Trump is the Republican Candidate: It’s a Bit Late to Face American Fascism

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American fascism has led to this: Trump is the Republican candidate for the 2016 presidential election. He shows all the signs of a wannabe fascist leader. Have we passed the point of no return?

christian fundamentalists, epistemology, fake news, immigrant bashing, 2016 presidential election campaign, authoritarianism, fascism in America, american fascism, american authoritarianism, american politics, american political system, american public education, pledge of allegiance, hitler youth, indoctrination in school, trump,
U.S. Republican presidential candidate Donald Trump speaks during a campaign stop in Tampa, Florida February 12, 2016. REUTERS/Mike Carlson – RTX26Q44

(05-30-2016, updated 07-14-2018)   I’ve got nothing left to say other than “I told you so, America”.  Too bad that it took Trump to open some eyes. Glad as I am that eyes are opening, it’s hard to remain optimistic.

For decades, I have been railing against the American political systemAmerican authoritarianism, America’s flirtation with fascism, the dangerous lack of education and critical thinking skills.

I have alienated people–my husband’s high school friends, teachers at my kids’ Montessori school, and I forget who all else–by comparing the Pledge of Allegiance in Pre-K to Hitler Youth indoctrination. I have gone on and on about the uncritical or, at best, complacent way (white) Americans accept fascist police behavior, etc, etc, etc.

I have often wondered if I was going crazy because it felt like I was the only one who got incensed about any of it. Whenever I brought these issues up, the best I could hope for was blank expressions, as if I was speaking through an airplane window. Now Donald Trump is the Republican candidate for the 2016 presidential election.

Since I started my blog, about five years ago now, many of my posts have been about the same issues. Now we’re in the middle of the 2016 presidential election campaign. When Trump first began running for president, I described him as a fascist while at the same time wondering if I was exaggerating, knowing that almost everyone I know would be sure that I was. Nah, the sky wasn’t falling–sure, Trump had instigated some immigrant bashing here and there, but overall he was still not much more than grist on Jon Stewart’s mill.

When he lost the Iowa primary and most pundits were convinced that that was the beginning of the end for Trump, and I described a scenario of his thugs intimidating anyone who stood up against him, I may have sounded crazy, but at least I still had something original to say. And again I was proved right when, a short time later, he began to openly encourage his supporters to use violence against protesters at his rallies and he threatened riots if he didn’t get the nomination at the convention in June.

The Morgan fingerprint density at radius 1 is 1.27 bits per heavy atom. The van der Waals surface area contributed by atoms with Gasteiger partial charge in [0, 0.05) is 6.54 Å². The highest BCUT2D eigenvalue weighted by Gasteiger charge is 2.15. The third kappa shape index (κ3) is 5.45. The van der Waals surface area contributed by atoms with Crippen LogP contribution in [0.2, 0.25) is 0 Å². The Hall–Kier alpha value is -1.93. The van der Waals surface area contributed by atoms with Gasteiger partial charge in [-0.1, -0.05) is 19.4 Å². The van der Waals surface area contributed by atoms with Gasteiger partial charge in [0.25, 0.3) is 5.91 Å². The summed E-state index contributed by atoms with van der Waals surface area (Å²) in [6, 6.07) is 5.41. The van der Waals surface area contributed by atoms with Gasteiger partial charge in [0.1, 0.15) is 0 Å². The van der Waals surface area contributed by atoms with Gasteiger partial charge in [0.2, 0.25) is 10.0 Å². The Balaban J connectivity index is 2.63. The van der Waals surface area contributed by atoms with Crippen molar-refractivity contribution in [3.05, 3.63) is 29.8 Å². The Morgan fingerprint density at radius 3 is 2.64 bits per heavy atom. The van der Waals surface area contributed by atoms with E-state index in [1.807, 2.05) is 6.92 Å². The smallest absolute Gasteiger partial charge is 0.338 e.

But gradually, falteringly, grudgingly, folks started cottoning on, and now that Trump is the Republican candidate, now that it might be too late, now every other article I read is talking about American fascism, saying what I’ve been saying all this time. It’s the lack of education, it’s the notion that facts are just opinions (we have the Christian fundamentalists to thank for a lot of that), it’s the unquestioning authoritarianism, it’s the dysfunctional political system, it’s …

For a while I still posted articles that said what I had been saying for so long, only much, much better, on the Resident Alien Facebook page. I was excited to finally see others, Americans, saying the same things, and I wanted to show that, see, it’s not just me; here’s one of your fellow Americans saying it! American fascism exists! But even that gets old.

So I’ve been quiet. I’m drawing a blank when I think of possible new posts. To write about anything other than these big issues that have led to a Trump presidential candidacy would seem tone deaf, and yet I wouldn’t be saying anything new in yet another post.

Of course the whole disaster is not merely something for us bloggers to write about, to show off our insight or lack of it. This is real. It has been for a long time, but it took this thug, as the logical next step in the downward spiral in American fascism, to open some eyes. Glad as I am that eyes are opening, it’s hard to remain optimistic. Trump is the Republican candidate for the 2016 presidential election! I wonder if we’ve passed the point of no return, at least until we’ve really hit rock bottom. And this… person seems fathomless–in his stupidity, his ignorance, his hatefulness, and in his ability to keep millions in witless adoration despite it all–so hitting rock bottom could take a while.